Cera Named To Bipartisan Congressional Redistricting Working Group
Lawmakers look to eliminate gerrymandering, increase fairness in Congressional representation
Posted October 03, 2017 by Minority Caucus
 
 

State Rep. Jack Cera (D-Bellaire) today was named to a four-member, bipartisan panel of state legislators to review and suggest reforms to the way Ohio draws districts for congressional seats. Ohio voters overwhelmingly approved a ballot initiative in 2015 to reform redistricting for statehouse districts.


“Our Democracy is strongest when people feel like their vote counts, and that starts with putting an end to gerrymandering in Ohio,” said state Rep. Jack Cera (D-Bellaire). “We expect a process that is open, transparent and accountable to all public voices, groups and citizens who want change and progress. We need to put our political differences aside and do right by those who sent us here.”


Four lawmakers, two Republicans and two Democrats, will review current congressional redistricting practices, gather input from the public and make recommendations to the General Assembly later this year. Any action state lawmakers take would need approval from the voters, and a proposal could be placed on the statewide ballot as early as next year.


“Throughout his time at the Statehouse, Rep. Cera has been a voice for fairness and accountability. His experience, knowledge and expertise will be invaluable to this group and to the taxpayers who want us to work together to deliver results,” said Minority Leader Rep. Fred Strahorn (D-Dayton).


Working group meetings are expected to be held as soon as this month, though official dates and times have yet to be released.

 
 
 
  
Featured Posts

Antonio Responds To Latest Ohio Opioid Crisis Report

 

The lead Democrat on the Ohio House’s Health Committee, Democratic Whip and state Rep. Nickie J. Antonio (D-Lakewood), today responded to the latest dire report on Ohio’s statewide opioid overdose and addiction emergency.

The Ohio State University’s College of Food, Agricultural and Environmental Sciences released the report “Taking Measure of Ohio’s Opioid Crisis” Tuesday, highlighting the grim realities many in the state are experiencing, but also making a case for greater treatment access and expanded educational and economic opportunities for Ohioans.

“This report confirms that treatment is necessary to stem the tide of this opioid crisis, and clearly we do not have enough treatment options currently available,” said Antonio. “We can do better. We must do better. Taxpayers deserve better economic opportunities, a strong and affordable educational foundation, and greater access to healthcare services – all things that we know will prevent opioid addiction and abuse.”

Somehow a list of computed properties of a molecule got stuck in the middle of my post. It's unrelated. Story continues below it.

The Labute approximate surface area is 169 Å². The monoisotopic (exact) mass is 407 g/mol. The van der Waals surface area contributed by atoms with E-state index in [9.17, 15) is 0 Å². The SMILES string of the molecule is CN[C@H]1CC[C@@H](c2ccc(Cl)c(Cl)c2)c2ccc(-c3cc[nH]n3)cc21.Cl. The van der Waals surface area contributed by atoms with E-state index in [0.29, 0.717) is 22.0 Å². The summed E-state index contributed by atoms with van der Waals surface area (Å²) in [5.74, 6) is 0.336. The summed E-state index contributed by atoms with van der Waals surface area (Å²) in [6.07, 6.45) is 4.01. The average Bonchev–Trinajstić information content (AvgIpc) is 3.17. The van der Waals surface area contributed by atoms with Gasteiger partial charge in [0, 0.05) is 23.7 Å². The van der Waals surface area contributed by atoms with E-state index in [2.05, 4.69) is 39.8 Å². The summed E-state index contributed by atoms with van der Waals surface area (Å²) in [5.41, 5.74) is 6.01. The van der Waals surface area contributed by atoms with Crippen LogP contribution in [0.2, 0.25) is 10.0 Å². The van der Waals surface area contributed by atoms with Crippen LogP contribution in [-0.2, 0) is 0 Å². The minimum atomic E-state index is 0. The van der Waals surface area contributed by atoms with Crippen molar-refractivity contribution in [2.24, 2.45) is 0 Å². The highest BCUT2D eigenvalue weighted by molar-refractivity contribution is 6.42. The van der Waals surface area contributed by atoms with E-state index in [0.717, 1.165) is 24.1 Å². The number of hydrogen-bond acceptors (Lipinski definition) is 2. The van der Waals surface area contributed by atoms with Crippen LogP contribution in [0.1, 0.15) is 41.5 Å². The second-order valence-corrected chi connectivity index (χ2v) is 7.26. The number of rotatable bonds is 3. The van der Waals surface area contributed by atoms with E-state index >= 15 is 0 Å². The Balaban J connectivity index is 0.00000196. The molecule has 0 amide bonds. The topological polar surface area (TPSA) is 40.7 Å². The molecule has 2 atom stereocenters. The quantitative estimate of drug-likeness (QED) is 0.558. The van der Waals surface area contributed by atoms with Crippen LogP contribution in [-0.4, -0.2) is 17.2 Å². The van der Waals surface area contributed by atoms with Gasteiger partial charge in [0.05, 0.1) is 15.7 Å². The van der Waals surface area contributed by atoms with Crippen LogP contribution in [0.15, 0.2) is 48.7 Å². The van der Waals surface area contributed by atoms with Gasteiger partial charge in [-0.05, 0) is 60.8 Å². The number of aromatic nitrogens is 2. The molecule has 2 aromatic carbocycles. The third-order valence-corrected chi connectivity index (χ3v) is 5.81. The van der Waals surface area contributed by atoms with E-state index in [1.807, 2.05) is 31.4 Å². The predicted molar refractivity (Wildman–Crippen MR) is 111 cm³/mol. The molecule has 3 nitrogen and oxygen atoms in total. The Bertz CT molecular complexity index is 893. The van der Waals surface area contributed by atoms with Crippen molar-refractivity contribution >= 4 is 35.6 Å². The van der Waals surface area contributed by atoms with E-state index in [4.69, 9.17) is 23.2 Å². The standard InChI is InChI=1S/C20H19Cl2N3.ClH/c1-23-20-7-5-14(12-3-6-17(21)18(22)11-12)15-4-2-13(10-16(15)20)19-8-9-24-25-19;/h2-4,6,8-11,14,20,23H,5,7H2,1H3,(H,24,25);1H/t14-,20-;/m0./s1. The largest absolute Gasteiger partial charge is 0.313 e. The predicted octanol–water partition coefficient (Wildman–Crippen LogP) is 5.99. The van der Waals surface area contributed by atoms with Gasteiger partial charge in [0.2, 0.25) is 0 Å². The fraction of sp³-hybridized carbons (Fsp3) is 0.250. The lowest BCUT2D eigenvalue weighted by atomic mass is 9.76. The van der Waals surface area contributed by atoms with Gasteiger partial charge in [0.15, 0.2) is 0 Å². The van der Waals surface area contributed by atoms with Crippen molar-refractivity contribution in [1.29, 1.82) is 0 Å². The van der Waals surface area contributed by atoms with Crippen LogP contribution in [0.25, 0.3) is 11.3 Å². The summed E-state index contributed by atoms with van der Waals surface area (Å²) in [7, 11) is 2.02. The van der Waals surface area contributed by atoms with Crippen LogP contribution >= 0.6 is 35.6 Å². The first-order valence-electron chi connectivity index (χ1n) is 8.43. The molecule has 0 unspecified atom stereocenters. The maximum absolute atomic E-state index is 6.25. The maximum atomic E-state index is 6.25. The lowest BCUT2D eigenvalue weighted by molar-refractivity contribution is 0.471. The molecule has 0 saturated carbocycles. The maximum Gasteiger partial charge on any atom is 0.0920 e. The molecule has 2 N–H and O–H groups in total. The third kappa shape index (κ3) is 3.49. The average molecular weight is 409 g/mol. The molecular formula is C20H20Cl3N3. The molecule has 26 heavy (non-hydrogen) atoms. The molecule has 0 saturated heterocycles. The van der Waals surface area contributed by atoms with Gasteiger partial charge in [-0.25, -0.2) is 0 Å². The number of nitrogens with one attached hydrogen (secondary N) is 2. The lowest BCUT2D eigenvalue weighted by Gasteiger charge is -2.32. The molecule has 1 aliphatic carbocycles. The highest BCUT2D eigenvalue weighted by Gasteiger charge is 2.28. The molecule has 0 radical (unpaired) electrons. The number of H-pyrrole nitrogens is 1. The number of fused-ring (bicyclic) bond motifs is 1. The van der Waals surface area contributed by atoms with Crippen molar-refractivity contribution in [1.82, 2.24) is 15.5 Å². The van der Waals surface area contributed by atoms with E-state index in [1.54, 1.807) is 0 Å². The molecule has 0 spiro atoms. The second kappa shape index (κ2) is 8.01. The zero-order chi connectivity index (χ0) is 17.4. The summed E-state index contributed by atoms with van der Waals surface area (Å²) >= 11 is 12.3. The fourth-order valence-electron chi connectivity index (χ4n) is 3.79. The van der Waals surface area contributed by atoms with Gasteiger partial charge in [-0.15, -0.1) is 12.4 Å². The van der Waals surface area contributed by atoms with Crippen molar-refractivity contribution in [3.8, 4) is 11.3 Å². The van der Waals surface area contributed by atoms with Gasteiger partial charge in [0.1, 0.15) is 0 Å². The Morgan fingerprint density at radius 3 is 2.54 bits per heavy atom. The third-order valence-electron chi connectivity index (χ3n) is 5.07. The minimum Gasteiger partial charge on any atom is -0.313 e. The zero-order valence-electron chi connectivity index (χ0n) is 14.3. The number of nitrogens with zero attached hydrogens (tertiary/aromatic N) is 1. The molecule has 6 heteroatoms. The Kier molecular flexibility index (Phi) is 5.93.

The report points to low education levels and limited job opportunities as central underlying causes of opioid abuse.



 
 

House Dems Respond To GOP's Proposed Wage-killing Unemployment Restrictions

 

The Ohio House Democratic Caucus today responded to the newly unveiled GOP unemployment compensation bill that freezes unemployment compensation for ten years, increases unemployment insurance tax rates from .02 to .03 percent for employers, and adds a new ten-percent tax on employees.

“As Americans we believe in getting paid for the work you do. But now, after helping to build our bottom line in Ohio, working people will take home less pay for doing the same job under this legislation,” said House Democratic Leader Fred Strahorn (D-Dayton). “That’s wrong.”

The legislation also reduces the amount of time a person remains eligible for unemployment insurance by two weeks, from 26 to 24.

“An automatic pay cut is not what most families and people have in mind when I talk to them about the priorities at their statehouse,” added Leader Strahorn. “People are concerned about owning a home, sending kids to school and trying to save what they can to get ahead.”



 
 

Lawmakers Push Solution To Stabilize 31 Fiscally Distressed Communities Hit Hard By Kasich's Budget Cuts

 

State Reps. Kent Smith (D-Euclid) and Kristin Boggs (D-Columbus) today announced a new plan to assist struggling communities hit hardest by Governor Kasich’s budget cuts and tax shifting policies over the past several years. Since taking office, Gov. Kasich cut over $1.7 billion in local community funding. Over 70 cities have lost at least $1 million each year due to Kasich’s budgeting and tax decisions, and 12 small cities have lost at least $2 million each, per year.



 
 

Reps. Howse, Clyde Introduce The Ohio Equal Pay Act

 

State Reps. Kathleen Clyde (D-Kent) and Stephanie Howse (D-Cleveland) today announced the introduction of House Bill 330, the Ohio Equal Pay Act. The legislation aims to address the persistent problem of unequal pay between women and men.